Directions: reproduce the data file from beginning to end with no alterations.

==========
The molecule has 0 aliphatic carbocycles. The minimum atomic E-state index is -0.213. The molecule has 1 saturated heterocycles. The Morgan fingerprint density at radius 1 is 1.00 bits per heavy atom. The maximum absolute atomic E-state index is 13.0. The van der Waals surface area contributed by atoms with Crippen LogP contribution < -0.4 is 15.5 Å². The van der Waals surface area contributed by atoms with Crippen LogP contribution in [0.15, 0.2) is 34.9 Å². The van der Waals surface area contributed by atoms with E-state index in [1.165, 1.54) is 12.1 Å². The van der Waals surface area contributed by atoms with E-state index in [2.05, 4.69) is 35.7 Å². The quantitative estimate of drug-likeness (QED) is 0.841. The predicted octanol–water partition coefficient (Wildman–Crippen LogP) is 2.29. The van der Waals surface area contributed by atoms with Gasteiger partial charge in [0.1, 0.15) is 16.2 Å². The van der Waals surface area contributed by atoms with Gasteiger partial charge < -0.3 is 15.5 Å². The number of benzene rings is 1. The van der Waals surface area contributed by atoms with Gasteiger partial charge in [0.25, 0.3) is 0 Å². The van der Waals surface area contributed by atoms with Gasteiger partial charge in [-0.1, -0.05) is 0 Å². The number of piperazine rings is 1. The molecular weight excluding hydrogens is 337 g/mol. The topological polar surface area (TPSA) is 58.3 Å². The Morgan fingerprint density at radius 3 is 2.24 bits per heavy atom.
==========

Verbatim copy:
The molecule has 0 aliphatic carbocycles. The minimum atomic E-state index is -0.213. The molecule has 1 saturated heterocycles. The Morgan fingerprint density at radius 1 is 1.00 bits per heavy atom. The maximum absolute atomic E-state index is 13.0. The van der Waals surface area contributed by atoms with Crippen LogP contribution < -0.4 is 15.5 Å². The van der Waals surface area contributed by atoms with Crippen LogP contribution in [0.15, 0.2) is 34.9 Å². The van der Waals surface area contributed by atoms with E-state index in [1.165, 1.54) is 12.1 Å². The van der Waals surface area contributed by atoms with E-state index in [2.05, 4.69) is 35.7 Å². The quantitative estimate of drug-likeness (QED) is 0.841. The predicted octanol–water partition coefficient (Wildman–Crippen LogP) is 2.29. The van der Waals surface area contributed by atoms with Gasteiger partial charge in [0.1, 0.15) is 16.2 Å². The van der Waals surface area contributed by atoms with Gasteiger partial charge < -0.3 is 15.5 Å². The number of benzene rings is 1. The van der Waals surface area contributed by atoms with Gasteiger partial charge in [0.25, 0.3) is 0 Å². The van der Waals surface area contributed by atoms with Gasteiger partial charge in [-0.1, -0.05) is 0 Å². The number of piperazine rings is 1. The molecular weight excluding hydrogens is 337 g/mol. The topological polar surface area (TPSA) is 58.3 Å². The Morgan fingerprint density at radius 3 is 2.24 bits per heavy atom.